Of course, they denied it. We didn't do anything wrong. There ain't any liability! Such was the tired worn-out rhetoric of Pilgrim's Pride Corporation and Tyson Foods, Inc in agreeing to settle a long-running civil suit filed by Maplevale Farms claiming the two Big-Meat giants fixed prices on broiler chickens.
ByKyle Bagenstose and Rachel Axon, USA TODAY; Sky Chadde, Midwest Center for Investigative Reporting |
Normally, a workplace death in the United States is met with a swift and thorough response.
By law, employers must report a death within eight hours to the U.S. Occupational Health and Safety Administration. An inspector from OSHA typically arrives within a day to interview workers, review the site of the incident, and determine whether the death resulted from unsafe conditions. For workers in the meatpacking industry during the COVID-19 pandemic, however, the system of swift reporting and next-day inspections that should protect them has broken down.
At least 239 meatpacking workers have died and 45,000 have contracted the coronavirus since the start of the pandemic, according to tracking by the Midwest Center for Investigative Reporting. But companies reported less than half that number of deaths to OSHA, a joint investigation by USA TODAY and the Midwest Center found. Experts say that's in large part because the agency weakened reporting requirements during the pandemic.
Even fewer deaths triggered the kind of robust investigation OSHA typically conducted before the pandemic.
In a normal year we would be debating several worthy agricultural stories as the most important. We certainly would be taking a hard look at the continuing dicamba herbicide saga. 2020 saw the U.S. Court of Appeals for the Ninth Circuit de-register dicamba formulations in the middle of the growing season from Bayer AG, Corteva, and BASF because of shoddy regulatory control at the Environmental Protection Agency:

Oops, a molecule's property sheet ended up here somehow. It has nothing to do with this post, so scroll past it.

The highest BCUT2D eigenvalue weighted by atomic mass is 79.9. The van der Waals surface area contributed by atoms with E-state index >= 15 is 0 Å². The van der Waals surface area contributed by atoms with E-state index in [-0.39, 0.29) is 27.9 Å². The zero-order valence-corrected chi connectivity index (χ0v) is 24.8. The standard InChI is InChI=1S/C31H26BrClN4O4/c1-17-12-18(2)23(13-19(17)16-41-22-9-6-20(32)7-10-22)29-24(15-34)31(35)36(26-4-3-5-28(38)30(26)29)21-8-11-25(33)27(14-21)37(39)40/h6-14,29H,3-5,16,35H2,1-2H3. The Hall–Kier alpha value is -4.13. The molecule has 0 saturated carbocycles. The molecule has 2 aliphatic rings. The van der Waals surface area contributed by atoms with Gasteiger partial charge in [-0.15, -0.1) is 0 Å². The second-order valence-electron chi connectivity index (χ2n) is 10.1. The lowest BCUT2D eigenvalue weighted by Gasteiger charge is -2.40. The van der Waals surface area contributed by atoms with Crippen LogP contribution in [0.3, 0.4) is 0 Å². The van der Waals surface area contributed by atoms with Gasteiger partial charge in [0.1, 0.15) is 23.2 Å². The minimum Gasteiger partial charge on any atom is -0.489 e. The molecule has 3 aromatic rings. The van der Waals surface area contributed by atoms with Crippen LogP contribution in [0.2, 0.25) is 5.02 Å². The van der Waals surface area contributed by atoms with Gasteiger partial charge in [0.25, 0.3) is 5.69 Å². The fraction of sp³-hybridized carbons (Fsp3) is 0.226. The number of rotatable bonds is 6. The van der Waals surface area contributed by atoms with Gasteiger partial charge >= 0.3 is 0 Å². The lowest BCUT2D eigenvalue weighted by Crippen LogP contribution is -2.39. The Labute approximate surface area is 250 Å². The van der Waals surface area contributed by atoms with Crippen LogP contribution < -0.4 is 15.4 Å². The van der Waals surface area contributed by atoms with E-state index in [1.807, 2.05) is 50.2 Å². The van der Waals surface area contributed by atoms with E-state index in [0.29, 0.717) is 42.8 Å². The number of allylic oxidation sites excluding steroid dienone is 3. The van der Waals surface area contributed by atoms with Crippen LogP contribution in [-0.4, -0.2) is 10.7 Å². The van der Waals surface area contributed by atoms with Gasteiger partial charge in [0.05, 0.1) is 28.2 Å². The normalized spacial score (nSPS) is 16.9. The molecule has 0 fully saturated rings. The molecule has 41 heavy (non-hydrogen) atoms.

Last month our worst fears were confirmed after the Occupational Safety and Health Administration issued a pair of COVID-19 safety violation related fines against Big-Meat giants China WH-group owned Smithfield Foods and Brazilian-owned JBS. Mismanagement at Smithfield’s meat packing plant in Sioux Falls, South Dakota resulted in almost 13-hundred COVID-19 positive tests. Four plant workers died. JBS is equally culpable. At the JBS USA plant in Greeley, Colorado 290 workers tested positive for COVID-19. Six have died.
ByCynthia Voelkl/Midwest Center for Investigative Reporting |
At least two million animals have already reportedly been culled on farm, and that number is expected to rise. Approved methods for slaughtering poultry include slow suffocation by covering them with foam, or by shutting off the ventilation into the barns.
BySky Chadde, Midwest Center for Investigative Reporting, and Kyle Bagenstose USA TODAY |
As coronavirus cases mounted at meatpacking plants this month, the federal government granted 15 poultry processors waivers to cut chickens faster, usually by crowding more workers onto their production lines.
ByKyle Bagenstose, Sky Chadde and Matt Wynn, USA TODAY |
A rash of coronavirus outbreaks at dozens of meat packing plants across the nation is far more extensive than previously thought, according to an exclusive review of cases by USA TODAY and the Midwest Center for Investigative Reporting.
And it could get worse. More than 150 of America’s largest meat processing plants operate in counties where the rate of coronavirus infection is already among the nation’s highest, based on the media outlets’ analysis of slaughterhouse locations and county-level COVID-19 infection rates.